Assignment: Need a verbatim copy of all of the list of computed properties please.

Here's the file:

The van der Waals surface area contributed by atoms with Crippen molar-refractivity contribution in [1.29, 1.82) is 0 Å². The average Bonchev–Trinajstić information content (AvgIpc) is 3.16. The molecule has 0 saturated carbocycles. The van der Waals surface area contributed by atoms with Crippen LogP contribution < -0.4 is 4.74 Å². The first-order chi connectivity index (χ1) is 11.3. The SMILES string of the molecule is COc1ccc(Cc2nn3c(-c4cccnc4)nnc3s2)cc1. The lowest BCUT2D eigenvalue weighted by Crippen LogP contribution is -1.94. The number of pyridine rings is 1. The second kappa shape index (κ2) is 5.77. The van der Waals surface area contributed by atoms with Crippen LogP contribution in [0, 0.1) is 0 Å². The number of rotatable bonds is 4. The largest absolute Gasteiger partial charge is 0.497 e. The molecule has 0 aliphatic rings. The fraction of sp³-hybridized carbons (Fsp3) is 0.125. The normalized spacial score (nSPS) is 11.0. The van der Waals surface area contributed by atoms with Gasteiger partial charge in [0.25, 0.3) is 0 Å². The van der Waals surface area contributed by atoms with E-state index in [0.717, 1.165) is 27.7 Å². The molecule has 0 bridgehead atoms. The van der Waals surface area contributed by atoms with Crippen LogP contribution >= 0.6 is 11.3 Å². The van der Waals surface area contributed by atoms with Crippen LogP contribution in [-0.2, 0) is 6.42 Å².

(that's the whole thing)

The van der Waals surface area contributed by atoms with Crippen molar-refractivity contribution in [1.29, 1.82) is 0 Å². The average Bonchev–Trinajstić information content (AvgIpc) is 3.16. The molecule has 0 saturated carbocycles. The van der Waals surface area contributed by atoms with Crippen LogP contribution < -0.4 is 4.74 Å². The first-order chi connectivity index (χ1) is 11.3. The SMILES string of the molecule is COc1ccc(Cc2nn3c(-c4cccnc4)nnc3s2)cc1. The lowest BCUT2D eigenvalue weighted by Crippen LogP contribution is -1.94. The number of pyridine rings is 1. The second kappa shape index (κ2) is 5.77. The van der Waals surface area contributed by atoms with Crippen LogP contribution in [0, 0.1) is 0 Å². The number of rotatable bonds is 4. The largest absolute Gasteiger partial charge is 0.497 e. The molecule has 0 aliphatic rings. The fraction of sp³-hybridized carbons (Fsp3) is 0.125. The normalized spacial score (nSPS) is 11.0. The van der Waals surface area contributed by atoms with Gasteiger partial charge in [0.25, 0.3) is 0 Å². The van der Waals surface area contributed by atoms with E-state index in [0.717, 1.165) is 27.7 Å². The molecule has 0 bridgehead atoms. The van der Waals surface area contributed by atoms with Crippen LogP contribution >= 0.6 is 11.3 Å². The van der Waals surface area contributed by atoms with Crippen LogP contribution in [-0.2, 0) is 6.42 Å².